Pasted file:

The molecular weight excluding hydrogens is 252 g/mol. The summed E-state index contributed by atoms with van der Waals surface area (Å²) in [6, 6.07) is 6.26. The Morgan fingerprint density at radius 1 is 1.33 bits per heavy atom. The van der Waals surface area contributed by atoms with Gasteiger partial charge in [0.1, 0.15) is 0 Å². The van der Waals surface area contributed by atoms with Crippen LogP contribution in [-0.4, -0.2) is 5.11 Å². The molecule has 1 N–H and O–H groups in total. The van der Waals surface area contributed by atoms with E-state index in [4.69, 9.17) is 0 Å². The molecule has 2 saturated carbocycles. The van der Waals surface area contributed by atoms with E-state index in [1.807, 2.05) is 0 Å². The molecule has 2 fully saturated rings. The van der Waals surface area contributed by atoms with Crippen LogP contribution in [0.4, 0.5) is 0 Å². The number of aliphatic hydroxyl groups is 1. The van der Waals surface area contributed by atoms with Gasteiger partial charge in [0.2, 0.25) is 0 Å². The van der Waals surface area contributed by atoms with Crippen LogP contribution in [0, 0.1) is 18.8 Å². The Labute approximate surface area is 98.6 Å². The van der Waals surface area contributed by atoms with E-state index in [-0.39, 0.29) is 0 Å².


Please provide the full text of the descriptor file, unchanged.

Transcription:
The molecular weight excluding hydrogens is 252 g/mol. The summed E-state index contributed by atoms with van der Waals surface area (Å²) in [6, 6.07) is 6.26. The Morgan fingerprint density at radius 1 is 1.33 bits per heavy atom. The van der Waals surface area contributed by atoms with Gasteiger partial charge in [0.1, 0.15) is 0 Å². The van der Waals surface area contributed by atoms with Crippen LogP contribution in [-0.4, -0.2) is 5.11 Å². The molecule has 1 N–H and O–H groups in total. The van der Waals surface area contributed by atoms with E-state index in [4.69, 9.17) is 0 Å². The molecule has 2 saturated carbocycles. The van der Waals surface area contributed by atoms with E-state index in [1.807, 2.05) is 0 Å². The molecule has 2 fully saturated rings. The van der Waals surface area contributed by atoms with Crippen LogP contribution in [0.4, 0.5) is 0 Å². The number of aliphatic hydroxyl groups is 1. The van der Waals surface area contributed by atoms with Gasteiger partial charge in [0.2, 0.25) is 0 Å². The van der Waals surface area contributed by atoms with Crippen LogP contribution in [0, 0.1) is 18.8 Å². The Labute approximate surface area is 98.6 Å². The van der Waals surface area contributed by atoms with E-state index in [-0.39, 0.29) is 0 Å².